Baio seems to believe that because he did not file any patents on behalf of upcoming.org, prior to its acquisition by Yahoo!, it is somehow ‘wrong’ that he was tricked into giving them something that they did not buy along with the rest of the company.  He concedes that he was ‘naive’ back then, but it does not appear that much has changed in the intervening years.

What does Baio think Yahoo! was paying for?  Just some code (which they could perhaps have replicated for themselves, given time)?  It is a fair bet that the value of tangible assets of upcoming.org – probably little more than a few servers rapidly on their way to obsolescence and replacement – fell far short of whatever price Yahoo! paid.


Of course, Yahoo! was mostly paying for intangible assets – including the intellectual property embodied in the online service, and perhaps its existing user base.

And having spent money on these assets, Yahoo! had not only the right, but an obligation to its shareholders, to take the reasonable steps available to protect them.  Baio’s patents may have been prepared and filed after the purchase of upcoming.org, but they reflected intellectual property developed beforehand.  And that intellectual property was what Yahoo! paid for.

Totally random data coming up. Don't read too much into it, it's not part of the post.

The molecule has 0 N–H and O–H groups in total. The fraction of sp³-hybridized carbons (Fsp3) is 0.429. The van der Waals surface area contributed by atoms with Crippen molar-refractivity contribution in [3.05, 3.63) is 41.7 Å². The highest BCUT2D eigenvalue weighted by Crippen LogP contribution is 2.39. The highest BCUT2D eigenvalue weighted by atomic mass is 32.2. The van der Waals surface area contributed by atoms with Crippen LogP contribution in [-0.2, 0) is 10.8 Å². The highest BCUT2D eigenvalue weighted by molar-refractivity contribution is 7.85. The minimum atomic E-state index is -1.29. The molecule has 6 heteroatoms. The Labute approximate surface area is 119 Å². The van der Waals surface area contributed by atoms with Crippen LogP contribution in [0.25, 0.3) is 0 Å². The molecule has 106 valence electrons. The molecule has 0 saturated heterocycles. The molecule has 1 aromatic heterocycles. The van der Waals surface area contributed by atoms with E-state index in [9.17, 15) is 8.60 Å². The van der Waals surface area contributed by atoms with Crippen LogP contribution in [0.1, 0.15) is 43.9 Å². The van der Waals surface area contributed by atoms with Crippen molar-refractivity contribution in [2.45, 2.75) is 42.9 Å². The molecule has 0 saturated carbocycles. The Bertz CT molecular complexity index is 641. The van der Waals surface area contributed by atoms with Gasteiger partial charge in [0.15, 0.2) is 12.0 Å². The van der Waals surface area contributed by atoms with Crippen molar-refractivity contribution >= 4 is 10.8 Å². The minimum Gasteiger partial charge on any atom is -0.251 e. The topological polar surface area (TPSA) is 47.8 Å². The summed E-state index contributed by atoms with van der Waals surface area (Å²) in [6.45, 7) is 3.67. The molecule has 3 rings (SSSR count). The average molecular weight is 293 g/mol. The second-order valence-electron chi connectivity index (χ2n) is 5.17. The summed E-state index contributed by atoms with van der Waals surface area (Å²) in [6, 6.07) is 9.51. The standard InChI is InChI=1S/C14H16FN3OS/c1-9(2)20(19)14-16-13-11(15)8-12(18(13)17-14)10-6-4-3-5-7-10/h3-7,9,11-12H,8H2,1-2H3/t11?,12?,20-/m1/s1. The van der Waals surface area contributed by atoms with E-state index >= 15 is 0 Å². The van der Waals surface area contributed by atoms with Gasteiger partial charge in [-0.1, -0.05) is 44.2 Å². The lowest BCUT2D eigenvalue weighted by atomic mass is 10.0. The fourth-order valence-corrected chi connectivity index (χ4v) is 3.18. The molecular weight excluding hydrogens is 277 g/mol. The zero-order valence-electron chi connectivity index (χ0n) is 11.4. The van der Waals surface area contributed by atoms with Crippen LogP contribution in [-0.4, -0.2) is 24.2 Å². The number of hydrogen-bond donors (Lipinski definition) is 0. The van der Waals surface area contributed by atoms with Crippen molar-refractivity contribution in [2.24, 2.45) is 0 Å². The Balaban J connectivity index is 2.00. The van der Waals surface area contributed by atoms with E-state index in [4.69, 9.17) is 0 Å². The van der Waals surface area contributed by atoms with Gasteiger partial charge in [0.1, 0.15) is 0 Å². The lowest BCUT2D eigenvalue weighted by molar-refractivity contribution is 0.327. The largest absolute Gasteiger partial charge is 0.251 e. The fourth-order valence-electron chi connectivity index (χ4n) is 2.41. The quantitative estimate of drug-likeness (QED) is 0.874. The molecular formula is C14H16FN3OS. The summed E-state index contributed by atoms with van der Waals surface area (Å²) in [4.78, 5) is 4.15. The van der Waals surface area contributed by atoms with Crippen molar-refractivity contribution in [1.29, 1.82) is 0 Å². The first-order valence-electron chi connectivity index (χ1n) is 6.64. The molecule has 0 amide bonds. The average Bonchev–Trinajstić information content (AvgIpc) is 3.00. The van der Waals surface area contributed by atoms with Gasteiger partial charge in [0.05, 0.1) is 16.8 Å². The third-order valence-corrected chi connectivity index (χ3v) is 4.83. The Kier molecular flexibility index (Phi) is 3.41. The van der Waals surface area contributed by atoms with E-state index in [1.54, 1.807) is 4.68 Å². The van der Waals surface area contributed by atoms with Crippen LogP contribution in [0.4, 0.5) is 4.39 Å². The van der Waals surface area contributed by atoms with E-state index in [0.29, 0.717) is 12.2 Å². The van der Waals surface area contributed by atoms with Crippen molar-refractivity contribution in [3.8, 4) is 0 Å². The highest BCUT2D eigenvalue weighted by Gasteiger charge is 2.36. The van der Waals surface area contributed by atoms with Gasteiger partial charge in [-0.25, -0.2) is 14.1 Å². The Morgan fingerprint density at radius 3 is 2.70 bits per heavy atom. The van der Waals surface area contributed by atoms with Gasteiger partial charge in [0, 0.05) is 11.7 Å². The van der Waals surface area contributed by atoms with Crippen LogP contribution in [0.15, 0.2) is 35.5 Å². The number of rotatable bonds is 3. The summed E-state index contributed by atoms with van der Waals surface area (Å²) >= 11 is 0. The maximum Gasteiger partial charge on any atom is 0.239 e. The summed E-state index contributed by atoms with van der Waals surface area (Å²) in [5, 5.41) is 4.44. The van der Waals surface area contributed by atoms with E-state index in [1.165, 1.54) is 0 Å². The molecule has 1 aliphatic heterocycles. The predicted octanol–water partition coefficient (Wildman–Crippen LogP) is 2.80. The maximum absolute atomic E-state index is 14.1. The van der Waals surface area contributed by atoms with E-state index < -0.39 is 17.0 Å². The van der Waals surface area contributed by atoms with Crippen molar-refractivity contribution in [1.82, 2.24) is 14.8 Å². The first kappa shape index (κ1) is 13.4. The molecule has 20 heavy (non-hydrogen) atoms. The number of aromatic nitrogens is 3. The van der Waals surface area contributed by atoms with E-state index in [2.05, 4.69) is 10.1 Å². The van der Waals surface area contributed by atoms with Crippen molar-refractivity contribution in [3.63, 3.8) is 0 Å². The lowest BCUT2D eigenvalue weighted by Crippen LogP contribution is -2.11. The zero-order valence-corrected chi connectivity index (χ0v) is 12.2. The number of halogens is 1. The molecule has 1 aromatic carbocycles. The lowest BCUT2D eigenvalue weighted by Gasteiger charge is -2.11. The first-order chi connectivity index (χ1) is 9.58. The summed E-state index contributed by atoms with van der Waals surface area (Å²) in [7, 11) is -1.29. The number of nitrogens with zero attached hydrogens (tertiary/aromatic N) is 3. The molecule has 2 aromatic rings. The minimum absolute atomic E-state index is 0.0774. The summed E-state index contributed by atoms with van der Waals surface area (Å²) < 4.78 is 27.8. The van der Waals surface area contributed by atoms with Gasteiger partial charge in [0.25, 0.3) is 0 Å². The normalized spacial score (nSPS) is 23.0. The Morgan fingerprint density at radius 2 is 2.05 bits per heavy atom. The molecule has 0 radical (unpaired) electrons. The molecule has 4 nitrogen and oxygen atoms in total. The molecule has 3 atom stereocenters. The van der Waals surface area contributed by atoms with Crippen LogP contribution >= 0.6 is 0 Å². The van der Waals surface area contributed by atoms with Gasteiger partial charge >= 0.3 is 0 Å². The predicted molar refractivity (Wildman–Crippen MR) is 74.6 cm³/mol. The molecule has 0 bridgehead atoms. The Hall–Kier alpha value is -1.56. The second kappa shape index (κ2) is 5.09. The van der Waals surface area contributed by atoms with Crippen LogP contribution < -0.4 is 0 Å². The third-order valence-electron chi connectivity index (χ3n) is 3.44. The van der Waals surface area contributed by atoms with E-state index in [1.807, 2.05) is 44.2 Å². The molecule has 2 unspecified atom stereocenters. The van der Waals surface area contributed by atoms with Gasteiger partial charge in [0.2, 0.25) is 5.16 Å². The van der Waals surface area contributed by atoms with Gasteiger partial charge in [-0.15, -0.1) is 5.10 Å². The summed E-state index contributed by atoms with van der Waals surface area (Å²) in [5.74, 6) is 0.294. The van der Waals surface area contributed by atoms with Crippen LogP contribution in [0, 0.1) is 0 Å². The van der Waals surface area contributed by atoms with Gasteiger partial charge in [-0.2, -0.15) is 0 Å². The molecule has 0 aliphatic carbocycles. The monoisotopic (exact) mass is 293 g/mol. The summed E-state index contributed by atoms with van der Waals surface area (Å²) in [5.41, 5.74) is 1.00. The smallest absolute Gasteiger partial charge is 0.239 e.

The same reasoning applies to every other patent in Yahoo!’s 1000+ patent portfolio, whether the inventions resulted from in-house R&D, paid for in the salaries of Yahoo! engineers and programmers, or from IP which was acquired along with the various companies that Yahoo! bought over the years.

And Baio is right.  Yahoo! has failed to deliver on the head-start it had during the ‘Web 1.0’ years.  It has been overtaken by newer, faster, cleverer companies which ‘got’ the interactive web long before Yahoo! caught on.